My Astronomy




My Telescopes

My Main Telescope - C14 and Paramount ME

My new Paramount MyT and 8-inch Ritchey-Chretien Telescope

MyT Hand Controller

My Meade 12 inch SCT on a CGEM (Classic) Mount

My 4 inch Meade Refractor with Sky Watcher Guidescope and ZWO camera on a CGEM (Classic) Mount

Skywatcher Star Adventurer Mount with Canon 40D


My Solar setup using a DSLR and Mylar Filter on my ETX90

DSLR attached to ETX90. LiveView image of 2015 partial eclipse on Canon 40D

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About the Site

 I try to log my observing and related activities in a regular blog - sometimes there will be a delay but I usually catch up. An index of all my blogs is on the main menu at the top of the page with daily, weekly or monthly views. My Twitter feed is below. I am also interested in photograping wildlife when I can and there is a menu option above to look at some of my images. I try to keep the news feeds from relevant astronomical sources up to date and you will need to scroll down to find these.

The Celestron 14 is mounted on a Paramount ME that I have been using for about 10 years now - you can see that it is mounted on a tripod so is a portable set up. I still manage to transport it on my own and set it all up even though I have just turned 70! It will run for hours centering galaxies in the 12 minute field even when tripod mounted.


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« ASASSN-14jg at magnitude 14.7 | Main | More images from supernova ASASSN-14jg(taken 2 hours ago). »

Photometry of ASASSN-14jg

The three images from T31 finally arrived in my image list within VPhot at the AAVSO. Checking the images told me that the 300s and 180s exposures still gave stars that were too bright. The 60s image gives low values of ADU (counts) so I will take 120s exposures in future. The 60s V image is shown. This time I have set up one star as a comparison star and two stars as check stars. All three stars were from the Tycho catalog which includes their V and B magnitude. I intend to measure B magnitudes as well so that I can apply transformation coefficients and want to use the same comparison stars.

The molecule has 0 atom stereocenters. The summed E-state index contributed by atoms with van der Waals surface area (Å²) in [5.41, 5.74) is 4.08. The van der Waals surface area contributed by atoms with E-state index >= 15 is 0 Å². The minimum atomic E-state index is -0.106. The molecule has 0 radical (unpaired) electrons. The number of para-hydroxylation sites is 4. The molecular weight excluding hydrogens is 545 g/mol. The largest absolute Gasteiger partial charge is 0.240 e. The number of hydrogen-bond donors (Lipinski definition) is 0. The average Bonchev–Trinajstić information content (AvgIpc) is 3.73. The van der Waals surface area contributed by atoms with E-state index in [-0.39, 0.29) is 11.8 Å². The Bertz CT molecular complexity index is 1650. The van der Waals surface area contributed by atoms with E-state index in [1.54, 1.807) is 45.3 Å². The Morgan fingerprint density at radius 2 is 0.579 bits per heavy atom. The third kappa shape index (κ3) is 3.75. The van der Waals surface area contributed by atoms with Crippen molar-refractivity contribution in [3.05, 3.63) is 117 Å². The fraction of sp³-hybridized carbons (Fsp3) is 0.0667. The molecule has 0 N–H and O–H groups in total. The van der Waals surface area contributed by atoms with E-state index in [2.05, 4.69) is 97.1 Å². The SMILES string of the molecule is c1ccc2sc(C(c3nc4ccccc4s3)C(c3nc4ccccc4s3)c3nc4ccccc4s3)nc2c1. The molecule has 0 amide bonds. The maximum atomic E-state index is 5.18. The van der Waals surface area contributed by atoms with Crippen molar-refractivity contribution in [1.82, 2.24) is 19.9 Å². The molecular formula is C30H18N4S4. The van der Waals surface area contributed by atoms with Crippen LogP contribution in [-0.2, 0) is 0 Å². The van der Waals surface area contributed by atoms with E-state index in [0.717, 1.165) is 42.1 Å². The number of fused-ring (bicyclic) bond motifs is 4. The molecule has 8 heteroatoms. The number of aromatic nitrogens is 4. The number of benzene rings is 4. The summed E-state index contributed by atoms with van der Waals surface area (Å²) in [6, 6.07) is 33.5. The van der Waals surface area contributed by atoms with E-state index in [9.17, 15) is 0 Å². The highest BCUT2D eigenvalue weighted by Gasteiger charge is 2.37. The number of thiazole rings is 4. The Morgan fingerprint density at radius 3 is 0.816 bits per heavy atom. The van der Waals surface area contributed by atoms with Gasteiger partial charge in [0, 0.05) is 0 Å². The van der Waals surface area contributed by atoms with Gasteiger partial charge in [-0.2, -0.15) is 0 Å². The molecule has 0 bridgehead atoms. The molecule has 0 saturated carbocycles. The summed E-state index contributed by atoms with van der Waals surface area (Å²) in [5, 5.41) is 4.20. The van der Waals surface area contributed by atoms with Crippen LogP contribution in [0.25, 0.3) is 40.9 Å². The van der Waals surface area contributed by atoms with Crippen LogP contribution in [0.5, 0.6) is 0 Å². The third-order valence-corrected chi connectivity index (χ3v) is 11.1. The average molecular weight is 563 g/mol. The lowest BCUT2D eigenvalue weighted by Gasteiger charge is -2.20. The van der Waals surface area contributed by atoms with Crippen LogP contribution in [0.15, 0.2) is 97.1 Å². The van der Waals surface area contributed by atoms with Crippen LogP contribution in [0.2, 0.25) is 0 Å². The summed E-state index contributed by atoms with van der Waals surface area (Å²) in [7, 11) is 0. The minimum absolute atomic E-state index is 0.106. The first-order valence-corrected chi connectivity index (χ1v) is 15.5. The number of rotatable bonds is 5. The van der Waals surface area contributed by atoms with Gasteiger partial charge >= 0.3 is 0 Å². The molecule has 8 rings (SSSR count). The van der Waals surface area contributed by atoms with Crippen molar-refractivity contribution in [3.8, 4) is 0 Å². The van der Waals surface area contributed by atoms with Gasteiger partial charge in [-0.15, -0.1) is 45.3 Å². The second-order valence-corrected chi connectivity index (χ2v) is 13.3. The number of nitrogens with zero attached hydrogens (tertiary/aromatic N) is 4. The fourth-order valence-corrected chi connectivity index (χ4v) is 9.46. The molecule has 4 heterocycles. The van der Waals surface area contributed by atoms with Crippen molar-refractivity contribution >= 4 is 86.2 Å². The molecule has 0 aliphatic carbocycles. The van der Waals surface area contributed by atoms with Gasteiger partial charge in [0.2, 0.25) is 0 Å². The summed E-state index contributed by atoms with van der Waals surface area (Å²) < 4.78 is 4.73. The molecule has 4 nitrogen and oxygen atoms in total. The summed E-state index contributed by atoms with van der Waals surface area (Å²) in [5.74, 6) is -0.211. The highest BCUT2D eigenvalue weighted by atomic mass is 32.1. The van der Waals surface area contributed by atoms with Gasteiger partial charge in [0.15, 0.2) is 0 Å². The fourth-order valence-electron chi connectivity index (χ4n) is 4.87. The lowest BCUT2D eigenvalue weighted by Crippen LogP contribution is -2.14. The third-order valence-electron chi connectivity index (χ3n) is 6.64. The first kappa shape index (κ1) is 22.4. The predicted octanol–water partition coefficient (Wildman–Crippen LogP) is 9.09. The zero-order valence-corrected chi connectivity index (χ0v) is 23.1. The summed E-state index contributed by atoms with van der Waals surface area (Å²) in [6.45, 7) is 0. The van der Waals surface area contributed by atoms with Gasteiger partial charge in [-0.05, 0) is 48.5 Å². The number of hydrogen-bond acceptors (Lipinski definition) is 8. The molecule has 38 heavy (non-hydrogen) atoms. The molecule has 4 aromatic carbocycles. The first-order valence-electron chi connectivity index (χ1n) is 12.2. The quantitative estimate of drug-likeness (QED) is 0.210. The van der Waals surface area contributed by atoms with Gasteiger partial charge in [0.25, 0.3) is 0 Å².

The problem becomes apparent - the target supernova only has a signal to noise ratio of 55 - general thinking suggest an SNR of 100 as a minimum value. If I use this image this is the result.

Now the 180 second image.


 The SNR of the target supernova is 114 - above the minimum but not by much. The large aperture is too big for the target. However even at this aperture size the aperture is too small for the comparison and check stars so any measurement would be inaccurate.

At 300 seconds the comparison star is saturated - it shows ADUs of 65535 so this will not work.


 So the problem is that I can not find any Tycho catalogue comparison stars(i.e. with available B and V reference values)  that are similar in magnitude to the target. If I could I could reduce the aperture size - getting a larger acceptable SNR and an accurate value from the comparison.

By taking a 120s exposure that will probably meet the requirements with the current comparison.

However by shifting the target off centre perhaps I can find suitable comparisons. That is my next task.

I could simply use the visual magnitudes (unfiltered) from other catalogues as being equivalent to a V filtered value to get an approximate indication of magnitude.


Using  UCAC3 stars as comparison and check stars


with a result

so an estimate of 14.75 mag. Note the check star measured value corresponds to the given value quite accurately.To be continued....................